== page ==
While all children develop at different rates, there are some general skills that can help you determine how prepared your child is for kindergarten. Do not worry if your child is not able to do everything on the list. Your child has a lot of time to practice and learn these skills.
Taking care of yourself
Using the bathroom on their own
Maybe get dressed in the morning.
Can be equipped with a button and/or a mailbox
Knows how to wash his hands < Language and communication
Communication is a big part of kindergarten. Knowing your needs, interacting with friends and teachers, and asking and answering questions are all skills that a pre-K student should have achieved.
Knows and can say his or her first and last name.
Speaks in a way that’s understandable to strangers.
Uses full sentences from five to six words.
Expresses disappointment or anger with words
It can follow 2 to 3 step directions
Understands positional words (i.e. bottom, back, top, next to each other).
He understands the questions and answers them.
Social / Emotional
Social interaction is at the center of the kindergarten. Communication with others, sharing, social background and independence are a huge part of participation in the learning community.
In general, it is separated from the guardian easily or without undue stress. Very imortant list of sight words for kindergarteners.
Exploring new things and wants to take some risks.
starts to play and share with other children without the need for constant supervision.
Focuses on adult directed activity for five minutes or longer
Admits that other people have feelings…
Consistent with other people’s feelings
Little muscle coordination or fine motor skills, helps to make children more independent in their work and classroom activities.
Tracing lines and main figures (circle, square, etc.).
Ability to copy main figures, including circle, straight line, and square
Hold writing utensils with handle without fixation > Can use scissors for intentional task, although may not have done so. (i.e. cutting in line)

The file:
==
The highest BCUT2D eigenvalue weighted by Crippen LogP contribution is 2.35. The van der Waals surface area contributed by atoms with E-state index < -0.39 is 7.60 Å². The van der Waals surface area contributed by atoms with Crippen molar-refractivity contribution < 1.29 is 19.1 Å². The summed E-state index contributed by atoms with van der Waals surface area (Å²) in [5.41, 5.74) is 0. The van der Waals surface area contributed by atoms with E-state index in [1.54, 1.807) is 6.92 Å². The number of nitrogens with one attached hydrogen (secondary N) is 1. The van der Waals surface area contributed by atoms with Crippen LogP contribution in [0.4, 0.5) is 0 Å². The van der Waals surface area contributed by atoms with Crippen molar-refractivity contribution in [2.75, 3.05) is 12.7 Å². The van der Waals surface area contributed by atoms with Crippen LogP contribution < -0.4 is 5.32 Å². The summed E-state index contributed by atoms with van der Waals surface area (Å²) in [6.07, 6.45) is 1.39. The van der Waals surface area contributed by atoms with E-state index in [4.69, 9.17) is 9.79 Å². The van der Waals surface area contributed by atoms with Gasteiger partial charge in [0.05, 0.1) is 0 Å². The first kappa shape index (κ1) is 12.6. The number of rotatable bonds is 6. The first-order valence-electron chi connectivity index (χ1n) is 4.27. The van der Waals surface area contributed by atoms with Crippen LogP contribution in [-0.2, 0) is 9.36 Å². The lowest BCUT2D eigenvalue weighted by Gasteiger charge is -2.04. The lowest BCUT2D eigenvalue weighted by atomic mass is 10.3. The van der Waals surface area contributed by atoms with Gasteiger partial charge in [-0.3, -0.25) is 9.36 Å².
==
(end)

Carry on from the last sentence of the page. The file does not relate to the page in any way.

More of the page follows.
Strong gross motor control is important to help students gain endurance. This gives them the ability and balance they need to learn and allows them to interact physically (play!) with their peers.
You can run it and skip it.
You can make a two-legged jump and a one-legged jump.
Alternative legs when climbing stairs
You can go back.
You can bounce off a kickball > Attempting a two-handed catch of a big ball
Mathematical concepts are important when your child starts working with numbers, making quantitative comparisons and learning about families of facts.
Calculates between 1 and 10 without missing numbers.
Able to identify key figures, both verbally and by pointing at them.
Can or begins to count, using a mutually unambiguous match
Can sort elements by common attributes
It is possible to identify colors in a cassette with 8 columns either orally or by indicating the correct color
Pre-reading / literacy
Precursor skills are a harbinger of knowledge of the sequence tell a story, understand that letters and words work together to create stories, and eventually begin to read views.
Views or sings the alphabet
Visually identifies some of the letters
May match some letters to sounds or sounds to letters
Likes to listen to stories.
Recognizes his own name when it’s written or typed.
Can say that two words rhyme, can or cannot give a third word that rhymes with them.
He’s trying to write his own name.
You can draw a picture to illustrate the idea…
Recognizes some environmental prints (e.g. favorite restaurant logo, food or other marks)
Knows how to hold the book correctly (i.e. right side up where the front cover is)
Check out kindergarten ready checklist.